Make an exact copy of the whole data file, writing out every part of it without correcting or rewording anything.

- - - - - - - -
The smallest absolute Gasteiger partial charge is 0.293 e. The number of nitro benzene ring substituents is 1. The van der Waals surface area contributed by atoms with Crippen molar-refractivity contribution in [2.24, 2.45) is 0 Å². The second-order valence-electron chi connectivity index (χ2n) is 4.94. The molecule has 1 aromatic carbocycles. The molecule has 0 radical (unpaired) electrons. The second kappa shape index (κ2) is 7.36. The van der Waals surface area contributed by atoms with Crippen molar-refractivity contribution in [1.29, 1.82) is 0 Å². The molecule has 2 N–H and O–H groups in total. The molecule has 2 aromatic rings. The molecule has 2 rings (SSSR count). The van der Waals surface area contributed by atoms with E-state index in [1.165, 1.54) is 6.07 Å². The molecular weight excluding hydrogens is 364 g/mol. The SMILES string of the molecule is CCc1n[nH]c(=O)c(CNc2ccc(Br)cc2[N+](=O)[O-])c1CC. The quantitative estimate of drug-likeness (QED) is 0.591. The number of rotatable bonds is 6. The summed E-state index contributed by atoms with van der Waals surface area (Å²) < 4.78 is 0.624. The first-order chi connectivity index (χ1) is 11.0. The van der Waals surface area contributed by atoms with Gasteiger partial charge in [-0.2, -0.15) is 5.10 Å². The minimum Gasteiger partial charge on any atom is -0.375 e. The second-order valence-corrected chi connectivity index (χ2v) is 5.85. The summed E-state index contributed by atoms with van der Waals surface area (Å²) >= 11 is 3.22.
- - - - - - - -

The smallest absolute Gasteiger partial charge is 0.293 e. The number of nitro benzene ring substituents is 1. The van der Waals surface area contributed by atoms with Crippen molar-refractivity contribution in [2.24, 2.45) is 0 Å². The second-order valence-electron chi connectivity index (χ2n) is 4.94. The molecule has 1 aromatic carbocycles. The molecule has 0 radical (unpaired) electrons. The second kappa shape index (κ2) is 7.36. The van der Waals surface area contributed by atoms with Crippen molar-refractivity contribution in [1.29, 1.82) is 0 Å². The molecule has 2 N–H and O–H groups in total. The molecule has 2 aromatic rings. The molecule has 2 rings (SSSR count). The van der Waals surface area contributed by atoms with E-state index in [1.165, 1.54) is 6.07 Å². The molecular weight excluding hydrogens is 364 g/mol. The SMILES string of the molecule is CCc1n[nH]c(=O)c(CNc2ccc(Br)cc2[N+](=O)[O-])c1CC. The quantitative estimate of drug-likeness (QED) is 0.591. The number of rotatable bonds is 6. The summed E-state index contributed by atoms with van der Waals surface area (Å²) < 4.78 is 0.624. The first-order chi connectivity index (χ1) is 11.0. The van der Waals surface area contributed by atoms with Gasteiger partial charge in [-0.2, -0.15) is 5.10 Å². The minimum Gasteiger partial charge on any atom is -0.375 e. The second-order valence-corrected chi connectivity index (χ2v) is 5.85. The summed E-state index contributed by atoms with van der Waals surface area (Å²) >= 11 is 3.22.